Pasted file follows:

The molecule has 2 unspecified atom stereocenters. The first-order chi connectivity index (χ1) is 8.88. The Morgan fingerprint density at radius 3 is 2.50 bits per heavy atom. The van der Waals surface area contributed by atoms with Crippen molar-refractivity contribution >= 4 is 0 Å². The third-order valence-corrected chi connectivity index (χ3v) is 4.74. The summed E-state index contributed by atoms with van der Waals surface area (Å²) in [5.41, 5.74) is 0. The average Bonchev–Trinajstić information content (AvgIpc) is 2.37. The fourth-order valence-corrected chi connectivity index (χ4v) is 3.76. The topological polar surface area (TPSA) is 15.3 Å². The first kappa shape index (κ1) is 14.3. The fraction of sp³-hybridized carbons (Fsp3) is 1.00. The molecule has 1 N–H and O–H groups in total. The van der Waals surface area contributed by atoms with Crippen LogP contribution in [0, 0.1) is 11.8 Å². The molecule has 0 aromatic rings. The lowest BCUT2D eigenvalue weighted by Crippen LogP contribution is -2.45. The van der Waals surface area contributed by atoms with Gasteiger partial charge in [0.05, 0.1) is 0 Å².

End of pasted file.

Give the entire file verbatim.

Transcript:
The molecule has 2 unspecified atom stereocenters. The first-order chi connectivity index (χ1) is 8.88. The Morgan fingerprint density at radius 3 is 2.50 bits per heavy atom. The van der Waals surface area contributed by atoms with Crippen molar-refractivity contribution >= 4 is 0 Å². The third-order valence-corrected chi connectivity index (χ3v) is 4.74. The summed E-state index contributed by atoms with van der Waals surface area (Å²) in [5.41, 5.74) is 0. The average Bonchev–Trinajstić information content (AvgIpc) is 2.37. The fourth-order valence-corrected chi connectivity index (χ4v) is 3.76. The topological polar surface area (TPSA) is 15.3 Å². The first kappa shape index (κ1) is 14.3. The fraction of sp³-hybridized carbons (Fsp3) is 1.00. The molecule has 1 N–H and O–H groups in total. The van der Waals surface area contributed by atoms with Crippen LogP contribution in [0, 0.1) is 11.8 Å². The molecule has 0 aromatic rings. The lowest BCUT2D eigenvalue weighted by Crippen LogP contribution is -2.45. The van der Waals surface area contributed by atoms with Gasteiger partial charge in [0.05, 0.1) is 0 Å².